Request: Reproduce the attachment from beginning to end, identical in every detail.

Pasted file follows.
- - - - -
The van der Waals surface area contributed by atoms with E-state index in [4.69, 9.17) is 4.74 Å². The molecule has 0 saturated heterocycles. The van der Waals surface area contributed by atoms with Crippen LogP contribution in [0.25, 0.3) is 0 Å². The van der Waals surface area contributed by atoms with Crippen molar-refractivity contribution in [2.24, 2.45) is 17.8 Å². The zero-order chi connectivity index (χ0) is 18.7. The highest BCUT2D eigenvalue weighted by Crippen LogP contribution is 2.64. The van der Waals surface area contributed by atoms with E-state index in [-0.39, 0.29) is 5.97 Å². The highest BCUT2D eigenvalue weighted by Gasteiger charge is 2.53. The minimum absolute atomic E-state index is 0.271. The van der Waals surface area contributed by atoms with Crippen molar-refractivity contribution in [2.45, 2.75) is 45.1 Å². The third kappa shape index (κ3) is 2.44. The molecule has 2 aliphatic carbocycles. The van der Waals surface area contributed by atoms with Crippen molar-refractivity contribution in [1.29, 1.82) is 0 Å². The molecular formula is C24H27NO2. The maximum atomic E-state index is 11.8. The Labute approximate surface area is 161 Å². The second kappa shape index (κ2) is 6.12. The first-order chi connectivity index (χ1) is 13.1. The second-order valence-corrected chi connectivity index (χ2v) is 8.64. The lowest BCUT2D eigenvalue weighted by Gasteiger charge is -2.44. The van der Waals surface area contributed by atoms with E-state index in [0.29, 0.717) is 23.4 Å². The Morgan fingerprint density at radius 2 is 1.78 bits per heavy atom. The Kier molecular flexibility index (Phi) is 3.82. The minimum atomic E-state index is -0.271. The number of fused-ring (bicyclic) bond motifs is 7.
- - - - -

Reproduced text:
The van der Waals surface area contributed by atoms with E-state index in [4.69, 9.17) is 4.74 Å². The molecule has 0 saturated heterocycles. The van der Waals surface area contributed by atoms with Crippen LogP contribution in [0.25, 0.3) is 0 Å². The van der Waals surface area contributed by atoms with Crippen molar-refractivity contribution in [2.24, 2.45) is 17.8 Å². The zero-order chi connectivity index (χ0) is 18.7. The highest BCUT2D eigenvalue weighted by Crippen LogP contribution is 2.64. The van der Waals surface area contributed by atoms with E-state index in [-0.39, 0.29) is 5.97 Å². The highest BCUT2D eigenvalue weighted by Gasteiger charge is 2.53. The minimum absolute atomic E-state index is 0.271. The van der Waals surface area contributed by atoms with Crippen molar-refractivity contribution in [2.45, 2.75) is 45.1 Å². The third kappa shape index (κ3) is 2.44. The molecule has 2 aliphatic carbocycles. The van der Waals surface area contributed by atoms with Crippen molar-refractivity contribution in [1.29, 1.82) is 0 Å². The molecular formula is C24H27NO2. The maximum atomic E-state index is 11.8. The Labute approximate surface area is 161 Å². The second kappa shape index (κ2) is 6.12. The first-order chi connectivity index (χ1) is 13.1. The second-order valence-corrected chi connectivity index (χ2v) is 8.64. The lowest BCUT2D eigenvalue weighted by Gasteiger charge is -2.44. The van der Waals surface area contributed by atoms with E-state index in [0.29, 0.717) is 23.4 Å². The Morgan fingerprint density at radius 2 is 1.78 bits per heavy atom. The Kier molecular flexibility index (Phi) is 3.82. The minimum atomic E-state index is -0.271. The number of fused-ring (bicyclic) bond motifs is 7.